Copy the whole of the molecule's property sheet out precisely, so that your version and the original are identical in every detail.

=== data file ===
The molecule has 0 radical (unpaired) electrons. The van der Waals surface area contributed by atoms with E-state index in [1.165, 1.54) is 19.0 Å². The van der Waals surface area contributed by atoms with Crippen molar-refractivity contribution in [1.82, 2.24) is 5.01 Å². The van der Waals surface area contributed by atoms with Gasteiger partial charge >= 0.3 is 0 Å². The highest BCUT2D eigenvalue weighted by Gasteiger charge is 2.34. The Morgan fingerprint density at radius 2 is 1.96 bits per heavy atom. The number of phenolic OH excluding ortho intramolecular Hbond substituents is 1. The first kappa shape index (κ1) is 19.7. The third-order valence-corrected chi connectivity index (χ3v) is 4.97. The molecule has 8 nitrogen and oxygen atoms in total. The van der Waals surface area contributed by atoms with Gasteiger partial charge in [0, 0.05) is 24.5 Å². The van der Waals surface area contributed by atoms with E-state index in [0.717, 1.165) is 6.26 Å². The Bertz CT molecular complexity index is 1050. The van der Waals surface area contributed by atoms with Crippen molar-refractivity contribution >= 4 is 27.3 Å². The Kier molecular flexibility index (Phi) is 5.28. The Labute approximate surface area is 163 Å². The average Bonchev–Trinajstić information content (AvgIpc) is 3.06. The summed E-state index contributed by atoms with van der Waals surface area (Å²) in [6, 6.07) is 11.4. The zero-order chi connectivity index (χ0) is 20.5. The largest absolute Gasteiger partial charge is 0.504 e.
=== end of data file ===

The molecule has 0 radical (unpaired) electrons. The van der Waals surface area contributed by atoms with E-state index in [1.165, 1.54) is 19.0 Å². The van der Waals surface area contributed by atoms with Crippen molar-refractivity contribution in [1.82, 2.24) is 5.01 Å². The van der Waals surface area contributed by atoms with Gasteiger partial charge >= 0.3 is 0 Å². The highest BCUT2D eigenvalue weighted by Gasteiger charge is 2.34. The Morgan fingerprint density at radius 2 is 1.96 bits per heavy atom. The number of phenolic OH excluding ortho intramolecular Hbond substituents is 1. The first kappa shape index (κ1) is 19.7. The third-order valence-corrected chi connectivity index (χ3v) is 4.97. The molecule has 8 nitrogen and oxygen atoms in total. The van der Waals surface area contributed by atoms with Gasteiger partial charge in [0, 0.05) is 24.5 Å². The van der Waals surface area contributed by atoms with E-state index in [0.717, 1.165) is 6.26 Å². The Bertz CT molecular complexity index is 1050. The van der Waals surface area contributed by atoms with Crippen molar-refractivity contribution >= 4 is 27.3 Å². The Kier molecular flexibility index (Phi) is 5.28. The Labute approximate surface area is 163 Å². The average Bonchev–Trinajstić information content (AvgIpc) is 3.06. The summed E-state index contributed by atoms with van der Waals surface area (Å²) in [6, 6.07) is 11.4. The zero-order chi connectivity index (χ0) is 20.5. The largest absolute Gasteiger partial charge is 0.504 e.